The California Northern District Court has denied Intuit’s motion to compel arbitration. Plaintiffs Michele Arena, et al. filed a class action complaint against Intuit “alleging that Intuit fooled a class of consumers into paying for its tax preparation services when they were entitled to use its free filing option.”
Intuit countered that they are “bound by the arbitration agreement in the Intuit Terms of Service for TurboTax… which Plaintiffs ostensibly agreed to every time they signed in to use Intuit’s tax preparation software.” The court found that the “Terms were too inconspicuous to give Plaintiffs constructive notice that they were agreeing to be bound by the arbitration agreement when they signed in to TurboTax, the Court finds that Plaintiffs did not agree to the arbitration agreement.”
Intuit’s TurboTax is an online tax preparation service. Since 2002, Intuit and other services have agreed with the Internal Revenue Service (IRS) to give low-income and active military members the option to file taxes for free. However, the plaintiff filers claim that Intuit violated its agreement with the IRS because it misled qualifying taxpayers away from the free option to use its paid service, which it allegedly mislabeled and marketed as free. According to the complaint, the service would appear free until the final stage, when a taxpayer needs to submit their taxes. At that point, they would be forced to pay or start over on the free service.
Intuit used a sign-in wrap agreement, where a user had to agree to the terms before being able to use the service. The court stated that “if Plaintiffs ‘were on inquiry notice of the arbitration provision by virtue of the hyperlink to the [Terms] on the sign-[in] page and manifested their assent to the agreement by clicking ‘sign-[in],’’ then there was a valid arbitration agreement.” However, the court found that Intuit did not to meet this requirement. The link to the agreement appeared after the sign-in and the court noted that the hyperlink was blue but not underlined.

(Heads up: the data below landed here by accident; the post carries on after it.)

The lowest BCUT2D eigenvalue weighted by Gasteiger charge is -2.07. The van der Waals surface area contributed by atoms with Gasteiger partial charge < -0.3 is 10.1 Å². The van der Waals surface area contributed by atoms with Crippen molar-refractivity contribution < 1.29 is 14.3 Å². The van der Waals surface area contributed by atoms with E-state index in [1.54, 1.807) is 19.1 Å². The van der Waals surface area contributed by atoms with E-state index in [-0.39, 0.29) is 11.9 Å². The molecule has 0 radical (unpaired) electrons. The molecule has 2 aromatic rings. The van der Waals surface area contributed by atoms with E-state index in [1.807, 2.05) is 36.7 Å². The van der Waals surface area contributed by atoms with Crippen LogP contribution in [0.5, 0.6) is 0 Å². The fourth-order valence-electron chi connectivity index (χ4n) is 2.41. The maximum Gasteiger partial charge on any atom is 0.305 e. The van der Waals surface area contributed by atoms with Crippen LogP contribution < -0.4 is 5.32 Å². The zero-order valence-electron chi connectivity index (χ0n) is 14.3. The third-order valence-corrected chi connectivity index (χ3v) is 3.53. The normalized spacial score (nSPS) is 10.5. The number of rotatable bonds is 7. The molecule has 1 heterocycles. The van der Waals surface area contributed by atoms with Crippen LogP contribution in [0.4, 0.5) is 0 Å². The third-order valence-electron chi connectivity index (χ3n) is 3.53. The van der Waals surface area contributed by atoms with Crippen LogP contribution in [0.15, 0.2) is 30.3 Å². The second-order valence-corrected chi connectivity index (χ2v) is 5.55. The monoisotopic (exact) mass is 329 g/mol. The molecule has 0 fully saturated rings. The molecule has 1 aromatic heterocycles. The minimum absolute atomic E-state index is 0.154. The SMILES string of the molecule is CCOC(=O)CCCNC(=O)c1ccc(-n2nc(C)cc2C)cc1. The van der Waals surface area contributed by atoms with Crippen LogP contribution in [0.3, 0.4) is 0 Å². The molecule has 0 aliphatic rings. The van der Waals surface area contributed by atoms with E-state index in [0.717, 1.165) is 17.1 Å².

Intuit argued that other companies have not followed this standard, so it should also be excused; The court disagreed because “both the notice and the hyperlinks therein are in the lightest font on the entire sign-in screen…a reasonable consumer would be less likely to notice text in a significantly fainter font than other text on the same page.” The court found that “less than 0.55% of users logging into TurboTax’s website between January 1 and April 30, 2019, actually clicked on the hyperlink to the Terms.”
The court concluded that “[b]ecause Plaintiffs did not receive adequate notice of Intuit’s Terms, they never agreed to the Terms, and cannot be bound by the arbitration provision contained therein.” Consequently, the court denied the motion to compel arbitration. The action was stayed pending appeal.
In a similar lawsuit, Intuit was sued for misleading taxpayers away from its free options.
Plaintiffs are represented by Girard Sharp, Gibbs Law Group, and Stueve Siegel Hanson. Intuit is represented by Fenwick & West.